The Golden Mean by Annabel Lyon

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A startlingly original first novel by “this generation’s answer to Alice Munro” (The Vancouver Sun)—a bold reimagining of one of history’s most intriguing relationships: between legendary philosopher Aristotle and his most famous pupil, the young Alexander the Great.

342 BC: Aristotle is reluctant to set aside his own ambitions in order to tutor Alexander, the rebellious son of his boyhood friend Philip of Macedon. But the philosopher soon comes to realize that teaching this charming, surprising, sometimes horrifying teenager—heir to the Macedonian throne, forced onto the battlefield before his time—is a necessity amid the ever more sinister intrigues of Philip’s court.

Told in the brilliantly rendered voice of Aristotle—keenly intelligent, often darkly funny—The Golden Mean brings ancient Greece to vivid life via the story of this remarkable friendship between two towering figures, innovator and conqueror, whose views of the world still resonate today.

From the Hardcover edition.

About Annabel Lyon

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Annabel Lyon's first novel, The Golden Mean, was a number one best seller in Canada that won the Rogers Writers' Trust Fiction Prize, was short-listed for the Scotiabank Giller Prize and the Governor General's Award for Fiction, and has been translated into fourteen languages. She is also the author of a story collection, Oxygen; a book of novellas, The Best Thing for You; and two juvenile novels, All-Season Edie and Encore Edie. Lyon lives in British Columbia with her husband and two children.

Author Residence: Vancouver, Canada

Author Hometown: Vancouver, Canada
Published September 7, 2010 by Vintage. 306 pages
Genres: Biographies & Memoirs, History, Literature & Fiction. Fiction

Unrated Critic Reviews for The Golden Mean

BC Books

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The Golden Mean explores the life and ideas of Aristotle by looking at his time as Alexander the Great's tutor.

Sep 05 2011 | Read Full Review of The Golden Mean

BC Books

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For most people today, classic Greek philosophers like Socrates, Plato or Aristotle seem largely irrelevant.

Sep 05 2011 | Read Full Review of The Golden Mean

The Globe and Mail

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Annabel Lyon's first novel takes us inside the minds of Aristotle and his pupil Alexander. In doing so, she highlights the plight of a lonely thinker in a world that prizes soldiers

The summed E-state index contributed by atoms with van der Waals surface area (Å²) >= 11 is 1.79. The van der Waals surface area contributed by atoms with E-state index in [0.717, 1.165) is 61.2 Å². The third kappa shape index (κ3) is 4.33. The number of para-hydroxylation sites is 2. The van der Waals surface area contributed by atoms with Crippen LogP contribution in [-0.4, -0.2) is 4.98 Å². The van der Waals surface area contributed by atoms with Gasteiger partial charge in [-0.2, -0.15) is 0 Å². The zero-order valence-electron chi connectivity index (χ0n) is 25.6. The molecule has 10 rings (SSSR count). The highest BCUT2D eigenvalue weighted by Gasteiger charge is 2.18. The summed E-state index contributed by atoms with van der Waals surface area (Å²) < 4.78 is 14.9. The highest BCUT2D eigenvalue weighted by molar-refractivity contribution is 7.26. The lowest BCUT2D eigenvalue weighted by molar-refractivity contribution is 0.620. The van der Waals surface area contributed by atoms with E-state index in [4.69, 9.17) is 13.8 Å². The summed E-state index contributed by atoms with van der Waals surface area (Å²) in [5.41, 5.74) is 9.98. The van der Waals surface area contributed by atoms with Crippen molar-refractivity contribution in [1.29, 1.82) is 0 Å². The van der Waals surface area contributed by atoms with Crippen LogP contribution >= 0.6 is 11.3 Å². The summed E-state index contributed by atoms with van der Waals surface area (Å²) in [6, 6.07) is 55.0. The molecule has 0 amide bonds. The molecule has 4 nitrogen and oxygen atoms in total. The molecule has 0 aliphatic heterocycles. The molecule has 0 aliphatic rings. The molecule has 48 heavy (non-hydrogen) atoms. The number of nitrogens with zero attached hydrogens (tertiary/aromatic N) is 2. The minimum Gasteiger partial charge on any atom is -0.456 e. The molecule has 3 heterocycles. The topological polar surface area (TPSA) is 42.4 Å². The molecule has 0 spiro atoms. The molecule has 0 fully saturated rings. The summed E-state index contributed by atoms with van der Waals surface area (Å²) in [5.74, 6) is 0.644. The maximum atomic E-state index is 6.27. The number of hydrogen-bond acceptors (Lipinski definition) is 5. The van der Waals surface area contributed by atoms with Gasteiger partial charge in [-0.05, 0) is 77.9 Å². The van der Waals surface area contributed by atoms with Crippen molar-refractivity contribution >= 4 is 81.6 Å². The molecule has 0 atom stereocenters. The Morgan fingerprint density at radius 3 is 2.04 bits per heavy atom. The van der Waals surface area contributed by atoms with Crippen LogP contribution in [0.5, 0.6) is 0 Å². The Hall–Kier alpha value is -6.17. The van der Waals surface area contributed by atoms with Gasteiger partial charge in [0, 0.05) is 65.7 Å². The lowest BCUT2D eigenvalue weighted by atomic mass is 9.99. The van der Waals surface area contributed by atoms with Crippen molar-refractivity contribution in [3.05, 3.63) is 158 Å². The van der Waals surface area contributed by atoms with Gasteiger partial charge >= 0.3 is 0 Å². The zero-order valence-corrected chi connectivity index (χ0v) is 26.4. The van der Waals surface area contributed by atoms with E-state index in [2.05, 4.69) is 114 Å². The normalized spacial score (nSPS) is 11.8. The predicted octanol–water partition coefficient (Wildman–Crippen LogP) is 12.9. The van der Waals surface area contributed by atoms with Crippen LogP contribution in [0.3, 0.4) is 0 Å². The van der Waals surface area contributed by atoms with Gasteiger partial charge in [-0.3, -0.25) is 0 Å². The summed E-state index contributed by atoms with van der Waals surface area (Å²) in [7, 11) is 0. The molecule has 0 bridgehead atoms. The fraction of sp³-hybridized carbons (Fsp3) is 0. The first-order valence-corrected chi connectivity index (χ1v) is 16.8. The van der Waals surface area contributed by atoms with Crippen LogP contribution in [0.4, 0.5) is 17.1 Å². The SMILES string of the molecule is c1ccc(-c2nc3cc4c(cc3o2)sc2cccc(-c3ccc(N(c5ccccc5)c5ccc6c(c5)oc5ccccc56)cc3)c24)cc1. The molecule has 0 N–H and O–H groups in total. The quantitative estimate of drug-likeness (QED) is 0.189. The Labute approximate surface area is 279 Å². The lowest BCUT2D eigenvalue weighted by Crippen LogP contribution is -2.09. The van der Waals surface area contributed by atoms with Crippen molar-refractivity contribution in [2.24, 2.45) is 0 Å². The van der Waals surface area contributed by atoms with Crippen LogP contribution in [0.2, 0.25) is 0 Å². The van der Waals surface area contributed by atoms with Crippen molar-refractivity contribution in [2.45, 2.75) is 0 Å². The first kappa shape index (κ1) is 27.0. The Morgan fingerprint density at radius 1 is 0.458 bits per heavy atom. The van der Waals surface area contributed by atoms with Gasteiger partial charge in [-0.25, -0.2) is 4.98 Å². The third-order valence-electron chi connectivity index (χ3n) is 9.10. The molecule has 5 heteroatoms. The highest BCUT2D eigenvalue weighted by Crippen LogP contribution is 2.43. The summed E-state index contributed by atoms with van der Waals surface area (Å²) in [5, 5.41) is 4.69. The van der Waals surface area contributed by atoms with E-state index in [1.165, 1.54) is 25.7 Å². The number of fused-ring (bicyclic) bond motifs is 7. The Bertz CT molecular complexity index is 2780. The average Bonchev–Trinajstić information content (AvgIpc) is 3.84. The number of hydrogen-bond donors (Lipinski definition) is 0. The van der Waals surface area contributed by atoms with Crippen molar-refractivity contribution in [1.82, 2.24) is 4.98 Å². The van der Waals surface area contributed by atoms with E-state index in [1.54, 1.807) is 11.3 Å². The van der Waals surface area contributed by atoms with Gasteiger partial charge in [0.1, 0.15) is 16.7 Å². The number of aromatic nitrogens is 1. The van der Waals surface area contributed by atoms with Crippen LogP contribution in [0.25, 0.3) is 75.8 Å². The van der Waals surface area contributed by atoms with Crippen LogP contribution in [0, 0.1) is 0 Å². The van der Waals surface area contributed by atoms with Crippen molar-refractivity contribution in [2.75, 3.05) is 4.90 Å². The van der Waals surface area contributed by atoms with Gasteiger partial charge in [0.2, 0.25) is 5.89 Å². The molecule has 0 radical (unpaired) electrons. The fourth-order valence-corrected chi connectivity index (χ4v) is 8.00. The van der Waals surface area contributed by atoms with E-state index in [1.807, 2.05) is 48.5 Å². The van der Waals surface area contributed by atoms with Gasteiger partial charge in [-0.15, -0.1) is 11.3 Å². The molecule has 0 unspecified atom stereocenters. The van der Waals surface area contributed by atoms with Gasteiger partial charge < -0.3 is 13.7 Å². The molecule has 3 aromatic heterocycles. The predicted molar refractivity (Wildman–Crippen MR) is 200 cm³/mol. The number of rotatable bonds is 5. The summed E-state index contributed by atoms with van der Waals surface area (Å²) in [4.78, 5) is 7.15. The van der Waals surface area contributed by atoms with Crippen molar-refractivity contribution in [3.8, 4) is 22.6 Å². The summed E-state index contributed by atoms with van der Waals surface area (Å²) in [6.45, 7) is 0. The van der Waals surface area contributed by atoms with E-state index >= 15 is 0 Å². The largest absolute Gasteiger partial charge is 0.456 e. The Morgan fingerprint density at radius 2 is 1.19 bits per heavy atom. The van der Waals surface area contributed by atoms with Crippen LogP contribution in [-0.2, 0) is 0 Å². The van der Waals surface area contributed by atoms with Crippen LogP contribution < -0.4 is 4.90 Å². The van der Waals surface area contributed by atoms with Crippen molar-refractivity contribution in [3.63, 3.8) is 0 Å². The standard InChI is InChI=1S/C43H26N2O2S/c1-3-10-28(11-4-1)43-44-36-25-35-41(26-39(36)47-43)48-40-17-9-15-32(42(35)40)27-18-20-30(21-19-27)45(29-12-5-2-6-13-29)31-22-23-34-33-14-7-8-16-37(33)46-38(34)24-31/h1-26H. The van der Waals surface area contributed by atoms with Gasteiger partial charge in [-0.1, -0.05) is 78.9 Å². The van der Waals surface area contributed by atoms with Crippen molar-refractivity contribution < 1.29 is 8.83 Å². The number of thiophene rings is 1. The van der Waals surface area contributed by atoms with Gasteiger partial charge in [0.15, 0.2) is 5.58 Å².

Aug 14 2009 | Read Full Review of The Golden Mean

Open Letters Monthly

In the beginning, Aristotle told Alexander that he was just a “violent, snotty little boy.” In the end, he is impressed with his student, “the boy who knew where to find the head, the heart, the breath, the brain.” Before they say goodbye, Alexander tells his teacher that the two of them are alik...

Nov 01 2010 | Read Full Review of The Golden Mean

When after the defeat and deaths of Antony and Cleopatra, Octavian – soon to be known as the emperor Augustus – had become master of the Roman world, he commanded that a sarcophagus be brought from its mausoleum and opened, so that he might gaze on the face of Alexander the Great, conqueror of th...

Oct 09 2010 | Read Full Review of The Golden Mean

MostlyFiction Book Reviews

But, although Lyon makes the ingenious choice to afflict Aristotle with manic-depression – smitten with the moderation he finds so difficult, he holds up temperance as a moral paradigm – Aristotle’s manias and depressions are little more than assertions – “On the worst days, I stayed in bed, una...

Sep 07 2010 | Read Full Review of The Golden Mean

The Blurb

The first fifty pages or so of this book were hard going, not because there was anything particularly tough about the prose, but a large cast of characters that demands a cast list at the beginning, and more importantly the slightly dry nature of Aristotle as a...

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The Saturday Evening Post

In her novel The Golden Mean , Annabel Lyon brings these ancient heroes back to life with the story of Aristotle’s beginnings at the Macedonian court and his adventures in teaching the impetuous young prince Alexander.

Mar 05 2012 | Read Full Review of The Golden Mean

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